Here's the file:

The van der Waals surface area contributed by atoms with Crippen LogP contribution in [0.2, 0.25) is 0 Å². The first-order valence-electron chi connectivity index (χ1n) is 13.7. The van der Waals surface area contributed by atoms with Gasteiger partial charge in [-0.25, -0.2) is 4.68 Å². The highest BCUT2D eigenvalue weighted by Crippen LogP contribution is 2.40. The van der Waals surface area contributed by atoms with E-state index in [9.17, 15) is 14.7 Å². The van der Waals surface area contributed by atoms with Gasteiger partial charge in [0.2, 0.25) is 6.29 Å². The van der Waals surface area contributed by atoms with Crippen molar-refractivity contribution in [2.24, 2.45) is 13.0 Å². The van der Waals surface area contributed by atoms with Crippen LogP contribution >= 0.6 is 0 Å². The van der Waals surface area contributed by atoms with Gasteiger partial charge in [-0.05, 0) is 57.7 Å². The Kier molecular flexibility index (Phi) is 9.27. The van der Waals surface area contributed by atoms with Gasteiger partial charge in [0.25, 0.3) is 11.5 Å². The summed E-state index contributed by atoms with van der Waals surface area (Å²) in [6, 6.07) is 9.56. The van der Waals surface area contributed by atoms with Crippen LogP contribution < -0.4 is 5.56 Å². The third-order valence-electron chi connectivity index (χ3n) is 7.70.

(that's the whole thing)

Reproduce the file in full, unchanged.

The van der Waals surface area contributed by atoms with Crippen LogP contribution in [0.2, 0.25) is 0 Å². The first-order valence-electron chi connectivity index (χ1n) is 13.7. The van der Waals surface area contributed by atoms with Gasteiger partial charge in [-0.25, -0.2) is 4.68 Å². The highest BCUT2D eigenvalue weighted by Crippen LogP contribution is 2.40. The van der Waals surface area contributed by atoms with E-state index in [9.17, 15) is 14.7 Å². The van der Waals surface area contributed by atoms with Gasteiger partial charge in [0.2, 0.25) is 6.29 Å². The van der Waals surface area contributed by atoms with Crippen molar-refractivity contribution in [2.24, 2.45) is 13.0 Å². The van der Waals surface area contributed by atoms with Crippen LogP contribution >= 0.6 is 0 Å². The van der Waals surface area contributed by atoms with Gasteiger partial charge in [-0.05, 0) is 57.7 Å². The Kier molecular flexibility index (Phi) is 9.27. The van der Waals surface area contributed by atoms with Gasteiger partial charge in [0.25, 0.3) is 11.5 Å². The summed E-state index contributed by atoms with van der Waals surface area (Å²) in [6, 6.07) is 9.56. The van der Waals surface area contributed by atoms with Crippen LogP contribution < -0.4 is 5.56 Å². The third-order valence-electron chi connectivity index (χ3n) is 7.70.